NEW: The complete and final version of this ebook is now available here.
We’re pleased to announce another free offering (following Charles Petzold’s Programming Windows Phone 7 Series (DRAFT Preview), which we released on March 15): Moving to Microsoft Visual Studio 2010 (DRAFT Preview).
This DRAFT Preview contains three chapters from what will be a ten-chapter ebook when it’s released this summer. The three chapters make up Part II, “Moving from Microsoft Visual Studio 2005 to Visual Studio 2010.”
Here’s some of the Introduction (<snip> marks a deletion, to shorten this post), which explains the book’s approach:
Every time we get close to a new release of Microsoft Visual Studio we can feel the excitement in the developer community. This release of Visual Studio is certainly no different, but at the same time we can feel a different vibe. In November 2009, at Microsoft Professional Developer Conference in Los Angeles, participants had the chance to get their hands on the latest beta of this Visual Studio incarnation. The developer community started to see how different this release is compared to any of its predecessors. This might sound familiar, but Visual Studio 2010 constitutes, in our opinion, a big leap and is a true game changer in that it has been designed and developed from the core up.
Looking at posts in the MSDN forums and many other popular developer communities also reveals that many of you—professional developers—are still working in previous versions of Visual Studio. This book will show you how to move to Visual Studio 2010 and will try to explain why it’s a great time to make this move.
Who Is This Book for?
What Is the Book About?
The book is not a language primer, a language reference, or a single technology book. It’s a book that will help professional developers move from previous versions of Visual Studio (starting with 2003 and on up). It will cover the features of Visual Studio 2010 through an application. It will go through a lot of the exciting new language features and new versions of the most popular technologies without putting the emphasis on the technologies themselves. It will instead put the emphasis on how you would get to those new tools and features from Visual Studio 2010. If you are expecting this book to thoroughly cover the new Entity Framework or ASP.NET MVC 2, this is not the book for you. If you want to read a book where the focus is on Visual Studio 2010 and on the reasons for moving to Visual Studio 2010, this is the book for you.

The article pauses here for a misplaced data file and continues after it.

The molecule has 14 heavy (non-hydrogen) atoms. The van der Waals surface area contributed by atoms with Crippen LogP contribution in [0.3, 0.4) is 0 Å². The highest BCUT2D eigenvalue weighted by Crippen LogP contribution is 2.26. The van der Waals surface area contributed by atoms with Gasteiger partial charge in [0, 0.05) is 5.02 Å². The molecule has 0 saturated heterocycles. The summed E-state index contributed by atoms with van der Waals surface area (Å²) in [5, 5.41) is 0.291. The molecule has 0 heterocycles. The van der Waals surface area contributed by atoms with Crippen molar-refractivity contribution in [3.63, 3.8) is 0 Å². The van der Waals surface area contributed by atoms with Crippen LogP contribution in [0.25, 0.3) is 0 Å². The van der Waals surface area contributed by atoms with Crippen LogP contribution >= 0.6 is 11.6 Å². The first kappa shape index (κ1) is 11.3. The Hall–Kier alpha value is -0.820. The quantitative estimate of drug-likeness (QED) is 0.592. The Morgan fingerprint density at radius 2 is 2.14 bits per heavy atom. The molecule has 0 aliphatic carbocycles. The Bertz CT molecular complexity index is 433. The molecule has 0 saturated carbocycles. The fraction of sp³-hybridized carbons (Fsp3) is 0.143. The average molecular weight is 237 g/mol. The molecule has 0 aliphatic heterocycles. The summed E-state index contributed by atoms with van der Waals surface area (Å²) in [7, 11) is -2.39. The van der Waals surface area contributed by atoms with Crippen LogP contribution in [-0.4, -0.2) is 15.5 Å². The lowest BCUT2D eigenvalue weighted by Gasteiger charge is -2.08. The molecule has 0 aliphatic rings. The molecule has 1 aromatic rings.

How Will This Book Help Me Move to Visual Studio 2010?
This book will try to answer this question by using a practical approach and by going through the new features and characteristics of Visual Studio 2010 from your point of view—that is, from the view of someone using Visual Studio 2005, for example. To be consistent for all points of view and to cover the same topics from all points of view, we decided to build and use a real application that covers many areas of the product rather than show you many disjointed little samples. This application is named Plan My Night, and we’ll describe it in detail in this Introduction.
To help as many developers as we can, we decided to divide this book into three parts:
- Part I will be for developers moving from Visual Studio 2003
- Part II will be for developers moving from Visual Studio 2005
- Part III will be for developers moving from Visual Studio 2008
Each part will help developers understand how to use Visual Studio 2010 to create many different types of applications and unlock their creativity independently of the version they are using today. This book will be focusing on Visual Studio, but we’ll also cover many language features that make the move even more interesting.
Each part will follow a similar approach and will include these chapters:
- “Business Logic and Data”
- “Designing the Look and Feel”
- “Debugging the Application”
For example, Part I, “Moving from Microsoft Visual Studio 2003 to Visual Studio 2010,” includes a chapter called “From 2003 to 2010: Debugging the Application.” Likewise, Part II, “Moving from Microsoft Visual Studio 2005 to Visual Studio 2010,” includes a chapter called “From 2005 to 2010: Debugging the Application.”
Designing the Look and Feel
These chapters will focus on comparing how the creation of the user interface has evolved through the versions of Visual Studio. They pay attention to the design surface, the code editor, the tools, and the different controls, as well as compare UI validation methods. These chapters also tackle the topic of application extensibility.
Business Logic and Data
These chapters tackle how the application is structured and demonstrate the evolution of the tools and language features available to manage data. They describe the different application layers. They also show how the middle-tier is created across versions and how the application will manage caching the data as well as how to manage getting data in and from the database.
Debugging the Application